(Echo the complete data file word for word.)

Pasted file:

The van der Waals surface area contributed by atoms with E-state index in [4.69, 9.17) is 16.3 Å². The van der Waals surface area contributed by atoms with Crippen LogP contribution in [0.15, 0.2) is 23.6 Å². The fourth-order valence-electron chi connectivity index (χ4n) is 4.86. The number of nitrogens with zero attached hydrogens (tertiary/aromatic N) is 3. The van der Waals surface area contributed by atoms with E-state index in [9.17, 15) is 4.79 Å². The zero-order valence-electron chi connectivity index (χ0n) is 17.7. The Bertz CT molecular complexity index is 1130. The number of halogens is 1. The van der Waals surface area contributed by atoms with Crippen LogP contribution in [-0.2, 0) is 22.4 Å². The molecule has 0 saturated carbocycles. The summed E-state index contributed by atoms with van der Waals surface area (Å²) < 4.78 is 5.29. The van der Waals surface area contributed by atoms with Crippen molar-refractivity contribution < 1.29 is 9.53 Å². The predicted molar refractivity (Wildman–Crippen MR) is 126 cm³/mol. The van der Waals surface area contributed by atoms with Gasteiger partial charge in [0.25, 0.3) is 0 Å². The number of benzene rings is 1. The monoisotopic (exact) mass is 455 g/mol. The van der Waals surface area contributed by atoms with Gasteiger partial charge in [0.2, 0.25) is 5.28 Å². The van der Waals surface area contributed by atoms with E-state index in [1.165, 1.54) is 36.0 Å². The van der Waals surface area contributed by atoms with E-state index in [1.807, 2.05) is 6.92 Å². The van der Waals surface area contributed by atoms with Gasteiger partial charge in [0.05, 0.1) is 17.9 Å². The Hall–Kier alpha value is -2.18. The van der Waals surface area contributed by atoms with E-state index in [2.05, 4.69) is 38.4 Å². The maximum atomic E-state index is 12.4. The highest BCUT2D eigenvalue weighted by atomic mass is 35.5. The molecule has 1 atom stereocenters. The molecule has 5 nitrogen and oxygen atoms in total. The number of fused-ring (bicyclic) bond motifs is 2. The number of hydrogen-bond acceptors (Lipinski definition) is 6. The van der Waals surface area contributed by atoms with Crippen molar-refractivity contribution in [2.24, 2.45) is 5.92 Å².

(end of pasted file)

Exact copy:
The van der Waals surface area contributed by atoms with E-state index in [4.69, 9.17) is 16.3 Å². The van der Waals surface area contributed by atoms with Crippen LogP contribution in [0.15, 0.2) is 23.6 Å². The fourth-order valence-electron chi connectivity index (χ4n) is 4.86. The number of nitrogens with zero attached hydrogens (tertiary/aromatic N) is 3. The van der Waals surface area contributed by atoms with E-state index in [9.17, 15) is 4.79 Å². The zero-order valence-electron chi connectivity index (χ0n) is 17.7. The Bertz CT molecular complexity index is 1130. The number of halogens is 1. The van der Waals surface area contributed by atoms with Crippen LogP contribution in [-0.2, 0) is 22.4 Å². The molecule has 0 saturated carbocycles. The summed E-state index contributed by atoms with van der Waals surface area (Å²) < 4.78 is 5.29. The van der Waals surface area contributed by atoms with Crippen molar-refractivity contribution < 1.29 is 9.53 Å². The predicted molar refractivity (Wildman–Crippen MR) is 126 cm³/mol. The van der Waals surface area contributed by atoms with Gasteiger partial charge in [0.25, 0.3) is 0 Å². The number of benzene rings is 1. The monoisotopic (exact) mass is 455 g/mol. The van der Waals surface area contributed by atoms with Gasteiger partial charge in [0.2, 0.25) is 5.28 Å². The van der Waals surface area contributed by atoms with E-state index in [1.165, 1.54) is 36.0 Å². The van der Waals surface area contributed by atoms with E-state index in [1.807, 2.05) is 6.92 Å². The van der Waals surface area contributed by atoms with Gasteiger partial charge in [0.05, 0.1) is 17.9 Å². The Hall–Kier alpha value is -2.18. The van der Waals surface area contributed by atoms with E-state index in [2.05, 4.69) is 38.4 Å². The maximum atomic E-state index is 12.4. The highest BCUT2D eigenvalue weighted by atomic mass is 35.5. The molecule has 1 atom stereocenters. The molecule has 5 nitrogen and oxygen atoms in total. The number of fused-ring (bicyclic) bond motifs is 2. The number of hydrogen-bond acceptors (Lipinski definition) is 6. The van der Waals surface area contributed by atoms with Crippen molar-refractivity contribution in [2.24, 2.45) is 5.92 Å².